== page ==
This week Kelvin Mackenzie, a columnist from the UK’s Sun newspaper, wrote a controversial column questioning why a “young woman wearing a hijab” had been chosen to anchor the news on the attacks in Nice.
Fixating on the fact that the journalist Fatima Manji was visibly Muslim, he asked: “Was it appropriate for her to be on camera when there had been yet another shocking slaughter by a Muslim?”
Mackenzie suggested that choosing Manji to cover the attacks was a deliberately provocative choice, asking if it was done “to stick one in the eye of the ordinary viewer who looks at the hijab as a sign of the slavery of Muslim women by a male-dominated and clearly violent religion?”
Adding insult to injury, he not only suggested that Manji’s religion would taint her journalistic integrity — he proceeded to brandish all Muslim women as slaves, and all Muslims as violent. His words have sparked more than 1,400 complaints so far.
Channel 4 News swiftly responded to defend its journalist:
Immediately after the broadcast, Manji tweeted to inform viewers she had always been billed to anchor the Friday night broadcast, which happened to fall the day after the devastating Bastille Day attack.
And to those asking, yes my presenting tonight was long planned - had thought it might be a quiet Friday, instead very tragic— Fatima Manji (@fatimamanji) July 15, 2016
In the aftermath of Mackenzie’s column, Manji published a powerful opinion piece in The Liverpool Echo, challenging the dangerous prejudices his words betrayed.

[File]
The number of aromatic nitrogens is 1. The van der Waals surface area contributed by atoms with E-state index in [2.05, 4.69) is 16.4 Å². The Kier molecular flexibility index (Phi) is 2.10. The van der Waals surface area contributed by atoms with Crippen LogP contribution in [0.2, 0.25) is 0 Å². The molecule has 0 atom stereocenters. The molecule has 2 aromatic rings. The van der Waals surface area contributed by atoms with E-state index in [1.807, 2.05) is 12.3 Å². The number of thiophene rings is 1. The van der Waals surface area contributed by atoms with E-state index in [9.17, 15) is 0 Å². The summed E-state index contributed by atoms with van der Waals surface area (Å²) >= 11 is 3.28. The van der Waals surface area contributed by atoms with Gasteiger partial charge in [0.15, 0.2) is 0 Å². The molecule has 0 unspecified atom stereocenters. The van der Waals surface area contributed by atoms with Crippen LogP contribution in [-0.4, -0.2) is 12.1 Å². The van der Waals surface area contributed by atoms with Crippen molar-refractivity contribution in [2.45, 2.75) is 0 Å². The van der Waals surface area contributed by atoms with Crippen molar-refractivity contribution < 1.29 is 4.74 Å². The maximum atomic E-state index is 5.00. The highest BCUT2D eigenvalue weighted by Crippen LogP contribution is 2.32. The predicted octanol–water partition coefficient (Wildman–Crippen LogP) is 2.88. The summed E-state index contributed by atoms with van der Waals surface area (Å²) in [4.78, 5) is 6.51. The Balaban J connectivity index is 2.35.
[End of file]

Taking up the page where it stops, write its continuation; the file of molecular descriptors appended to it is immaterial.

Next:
“I was grief-stricken by the massacre in Nice, particularly by the haunting image of a little girl’s corpse laying next to the doll that was once her companion,” she said.
“Mr MacKenzie seemed to find my appearance on his screen equally horrific: ‘The scenes from Nice shocked audiences around the world, but did the C4 hosts (sic) headress (sic)?’”
She defends her ability to do her job honestly and fairly, whilst highlighting the impact of MacKenzie’s words on perceptions of Muslims in the UK.
“Young men and women of all backgrounds regularly ask me for advice on how to forge a career in journalism. Mr. MacKenzie’s monologue will frighten many of them into believing that they will be on the end of tabloid attacks mainly for daring to do their jobs.”
Words have an impact — the recent xenophobic backlash in response to the Brexit vote is a clear example or the influence rhetoric has on behaviour. In a letter to the current editor of the Sun, Baroness Sayeeda Warsi, member of the House of Lords and former Cabinet minister, urged him to hold his journalists accountable for “shock jock writing which simply perpetuates stereotypes, demonises and attempts to hold a whole community accountable for the actions of an individual.”
Would MacKenzie ever question whether a white male journalist could appropriately report on a racially-motivated attack by a white gunman? Unlikely. MacKenzie’s column highlights a double-standard that attempts to ‘other’ and marginalise certain minority voices.
Manji’s closing comeback is the perfect challenge to such attitudes — capturing her outrage, optimism and defiance in the face of prejudice:
"The truth is I always pride myself on journalistic integrity regardless of who I’m interviewing or what story I’m covering," she wrote.
"That is my mission at Channel 4 News. I will not be deterred in this mission by the efforts of those who find the presence of Muslims in British cultural life offensive."
“The Truth? I confess, I p*ssed on Kelvin MacKenzie’s apparent ambitions to force anyone who looks a little different off our screens, and I’ll keep doing it.”
Yes Manji — you do you.
To read Fatima Manji's full response, click here.